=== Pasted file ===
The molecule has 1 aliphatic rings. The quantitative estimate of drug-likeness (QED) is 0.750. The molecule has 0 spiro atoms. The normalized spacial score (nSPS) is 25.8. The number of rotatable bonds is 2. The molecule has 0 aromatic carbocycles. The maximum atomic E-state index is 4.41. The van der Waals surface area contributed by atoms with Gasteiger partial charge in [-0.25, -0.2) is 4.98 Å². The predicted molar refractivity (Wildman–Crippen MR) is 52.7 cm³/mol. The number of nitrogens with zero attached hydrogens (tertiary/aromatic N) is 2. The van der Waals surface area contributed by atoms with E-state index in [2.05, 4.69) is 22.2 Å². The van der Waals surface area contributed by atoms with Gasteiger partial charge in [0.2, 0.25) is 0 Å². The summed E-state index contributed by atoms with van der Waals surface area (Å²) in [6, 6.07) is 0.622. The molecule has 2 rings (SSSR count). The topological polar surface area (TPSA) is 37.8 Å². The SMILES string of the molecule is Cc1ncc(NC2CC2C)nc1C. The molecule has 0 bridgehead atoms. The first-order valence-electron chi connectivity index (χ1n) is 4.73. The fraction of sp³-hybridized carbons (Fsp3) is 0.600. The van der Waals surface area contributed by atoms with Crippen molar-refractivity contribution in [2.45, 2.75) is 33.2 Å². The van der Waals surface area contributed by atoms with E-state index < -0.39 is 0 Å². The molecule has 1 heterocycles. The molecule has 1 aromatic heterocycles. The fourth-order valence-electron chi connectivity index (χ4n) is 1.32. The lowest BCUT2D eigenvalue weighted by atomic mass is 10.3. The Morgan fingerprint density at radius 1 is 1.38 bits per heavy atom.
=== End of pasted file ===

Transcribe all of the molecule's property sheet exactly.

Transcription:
The molecule has 1 aliphatic rings. The quantitative estimate of drug-likeness (QED) is 0.750. The molecule has 0 spiro atoms. The normalized spacial score (nSPS) is 25.8. The number of rotatable bonds is 2. The molecule has 0 aromatic carbocycles. The maximum atomic E-state index is 4.41. The van der Waals surface area contributed by atoms with Gasteiger partial charge in [-0.25, -0.2) is 4.98 Å². The predicted molar refractivity (Wildman–Crippen MR) is 52.7 cm³/mol. The number of nitrogens with zero attached hydrogens (tertiary/aromatic N) is 2. The van der Waals surface area contributed by atoms with E-state index in [2.05, 4.69) is 22.2 Å². The van der Waals surface area contributed by atoms with Gasteiger partial charge in [0.2, 0.25) is 0 Å². The summed E-state index contributed by atoms with van der Waals surface area (Å²) in [6, 6.07) is 0.622. The molecule has 2 rings (SSSR count). The topological polar surface area (TPSA) is 37.8 Å². The SMILES string of the molecule is Cc1ncc(NC2CC2C)nc1C. The molecule has 0 bridgehead atoms. The first-order valence-electron chi connectivity index (χ1n) is 4.73. The fraction of sp³-hybridized carbons (Fsp3) is 0.600. The van der Waals surface area contributed by atoms with Crippen molar-refractivity contribution in [2.45, 2.75) is 33.2 Å². The van der Waals surface area contributed by atoms with E-state index < -0.39 is 0 Å². The molecule has 1 heterocycles. The molecule has 1 aromatic heterocycles. The fourth-order valence-electron chi connectivity index (χ4n) is 1.32. The lowest BCUT2D eigenvalue weighted by atomic mass is 10.3. The Morgan fingerprint density at radius 1 is 1.38 bits per heavy atom.